Some relatives of mine have requested that I bring them some "cold-smoked" Wild Salmon aka Lox. They live in Honolulu and I'm visiting over the Christmas holiday. The only brand that I've tried is the Echo Falls Wild Sockeye from Ocean Beauty Seafoods. It was excellent with just the right amount of smoke, but I'd like to know if any Hounders are sworn to a particular brand or fish market. It has to be wild and it has to be sliced + packaged for travel. I've heard good things about Loki and Portlock, but have yet to try them.

Dec 21, 2007
nonbei in Pacific Northwest

Seattle's Best Sandwiches

The Pate sandwich at Le Panier. The combination of crusty French bread, Pate, and slivered pickles is divine.

Dec 21, 2007
nonbei in Greater Seattle

Best Sushi: Bellevue or Seattle

I second the Shiro's recommendation. Their fish is always impeccably fresh, their sushi rice is "just" right, and they also have authentic "cooked" dishes. A few blocks down on 2nd is Saito's, which is equally as good as Shiro's. Go there, order the Tuna Tataki, and thank me later. Two of the best sushi houses in Puget Sound, within walking distance from each other.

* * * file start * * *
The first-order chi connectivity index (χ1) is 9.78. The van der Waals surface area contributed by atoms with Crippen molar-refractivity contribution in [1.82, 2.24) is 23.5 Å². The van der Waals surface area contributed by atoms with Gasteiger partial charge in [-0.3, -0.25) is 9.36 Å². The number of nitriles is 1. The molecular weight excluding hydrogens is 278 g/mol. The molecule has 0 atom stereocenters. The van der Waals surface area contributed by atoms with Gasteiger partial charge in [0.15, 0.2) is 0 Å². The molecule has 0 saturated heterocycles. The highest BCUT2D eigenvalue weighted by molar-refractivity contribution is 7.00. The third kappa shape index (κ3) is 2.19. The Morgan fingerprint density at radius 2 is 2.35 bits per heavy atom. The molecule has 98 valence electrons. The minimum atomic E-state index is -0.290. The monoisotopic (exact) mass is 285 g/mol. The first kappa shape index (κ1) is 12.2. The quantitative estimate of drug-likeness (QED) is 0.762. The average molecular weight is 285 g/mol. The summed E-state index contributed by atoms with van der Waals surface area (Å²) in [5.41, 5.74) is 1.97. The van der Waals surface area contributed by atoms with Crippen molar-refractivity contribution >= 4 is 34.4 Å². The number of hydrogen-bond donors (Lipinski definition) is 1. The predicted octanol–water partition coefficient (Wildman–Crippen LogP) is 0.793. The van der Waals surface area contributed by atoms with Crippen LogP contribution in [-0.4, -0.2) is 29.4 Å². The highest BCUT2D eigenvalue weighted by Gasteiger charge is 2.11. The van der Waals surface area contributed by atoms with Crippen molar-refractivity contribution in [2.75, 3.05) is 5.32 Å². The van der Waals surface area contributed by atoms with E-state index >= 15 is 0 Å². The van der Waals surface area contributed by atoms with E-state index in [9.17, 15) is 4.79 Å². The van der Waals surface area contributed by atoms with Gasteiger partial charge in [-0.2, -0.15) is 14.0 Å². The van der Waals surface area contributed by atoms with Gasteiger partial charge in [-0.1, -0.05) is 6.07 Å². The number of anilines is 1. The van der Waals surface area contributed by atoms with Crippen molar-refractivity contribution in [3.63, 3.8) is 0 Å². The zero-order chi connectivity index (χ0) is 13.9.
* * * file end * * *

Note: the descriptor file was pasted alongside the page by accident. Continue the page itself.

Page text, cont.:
Dec 19, 2007
nonbei in Pacific Northwest

Lunch Suggestion: ID

Fort St. George (corner of 6th and King) has decent Japanese diner food. Good katsu-curry, Om-rice, and Japanese style pastas. I can't think of any Korean spots in the ID, we really need a few. You can always grab a bento from the Deli section at Uwajimaya, but go early to get the best selection.

Dec 19, 2007
nonbei in Pacific Northwest

Best fish on the islands...

IMO, Imanas Tei (located behind Puck's Alley, near the University) has the best sushi and authentic Japanese cuisine in Honolulu. There's a line pretty much every night, so go early. Their "Katsuo no Tataki" or seared local Skipjack (if it's available) is as good or better than you'd find in Japan. Of course, they have top-grade sushi, to go along with their extensive menu of small plates and various nabe. Their spicy clam appetizer is a close second to the tataki. The hordes of Japanese ex-pats and Japanese tourists there should tell you that it's the real-deal. For fresh Poke, my favorite place is Fort Ruger Market (located by Diamond Head Theater). They make their Poke to order, so the fish doesn't get soggy or too salty.

Dec 17, 2007
nonbei in U.S. Elsewhere Archive

Best hole-in-the-wall (Honolulu)